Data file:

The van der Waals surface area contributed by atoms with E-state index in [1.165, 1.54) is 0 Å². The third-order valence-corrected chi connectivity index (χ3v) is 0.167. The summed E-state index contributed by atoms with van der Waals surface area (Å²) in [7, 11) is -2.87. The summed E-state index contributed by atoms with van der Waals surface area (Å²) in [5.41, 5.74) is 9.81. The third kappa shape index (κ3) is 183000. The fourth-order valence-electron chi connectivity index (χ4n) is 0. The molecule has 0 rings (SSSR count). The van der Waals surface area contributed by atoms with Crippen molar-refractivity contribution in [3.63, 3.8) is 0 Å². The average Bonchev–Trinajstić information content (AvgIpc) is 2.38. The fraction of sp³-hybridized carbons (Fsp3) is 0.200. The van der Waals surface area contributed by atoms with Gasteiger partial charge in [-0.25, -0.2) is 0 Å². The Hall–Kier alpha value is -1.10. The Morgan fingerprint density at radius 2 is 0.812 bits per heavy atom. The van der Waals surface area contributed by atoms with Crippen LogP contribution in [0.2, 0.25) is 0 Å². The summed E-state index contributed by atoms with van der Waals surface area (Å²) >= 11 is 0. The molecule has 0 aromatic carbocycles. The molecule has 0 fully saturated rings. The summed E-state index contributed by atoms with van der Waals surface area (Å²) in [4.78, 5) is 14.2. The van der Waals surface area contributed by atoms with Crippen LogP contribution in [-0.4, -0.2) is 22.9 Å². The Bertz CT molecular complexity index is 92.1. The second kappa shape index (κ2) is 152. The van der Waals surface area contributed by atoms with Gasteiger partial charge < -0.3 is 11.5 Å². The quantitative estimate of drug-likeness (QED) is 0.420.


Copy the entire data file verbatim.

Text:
The van der Waals surface area contributed by atoms with E-state index in [1.165, 1.54) is 0 Å². The third-order valence-corrected chi connectivity index (χ3v) is 0.167. The summed E-state index contributed by atoms with van der Waals surface area (Å²) in [7, 11) is -2.87. The summed E-state index contributed by atoms with van der Waals surface area (Å²) in [5.41, 5.74) is 9.81. The third kappa shape index (κ3) is 183000. The fourth-order valence-electron chi connectivity index (χ4n) is 0. The molecule has 0 rings (SSSR count). The van der Waals surface area contributed by atoms with Crippen molar-refractivity contribution in [3.63, 3.8) is 0 Å². The average Bonchev–Trinajstić information content (AvgIpc) is 2.38. The fraction of sp³-hybridized carbons (Fsp3) is 0.200. The van der Waals surface area contributed by atoms with Gasteiger partial charge in [-0.25, -0.2) is 0 Å². The Hall–Kier alpha value is -1.10. The Morgan fingerprint density at radius 2 is 0.812 bits per heavy atom. The van der Waals surface area contributed by atoms with Crippen LogP contribution in [0.2, 0.25) is 0 Å². The summed E-state index contributed by atoms with van der Waals surface area (Å²) >= 11 is 0. The molecule has 0 aromatic carbocycles. The molecule has 0 fully saturated rings. The summed E-state index contributed by atoms with van der Waals surface area (Å²) in [4.78, 5) is 14.2. The van der Waals surface area contributed by atoms with Crippen LogP contribution in [-0.4, -0.2) is 22.9 Å². The Bertz CT molecular complexity index is 92.1. The second kappa shape index (κ2) is 152. The van der Waals surface area contributed by atoms with Gasteiger partial charge < -0.3 is 11.5 Å². The quantitative estimate of drug-likeness (QED) is 0.420.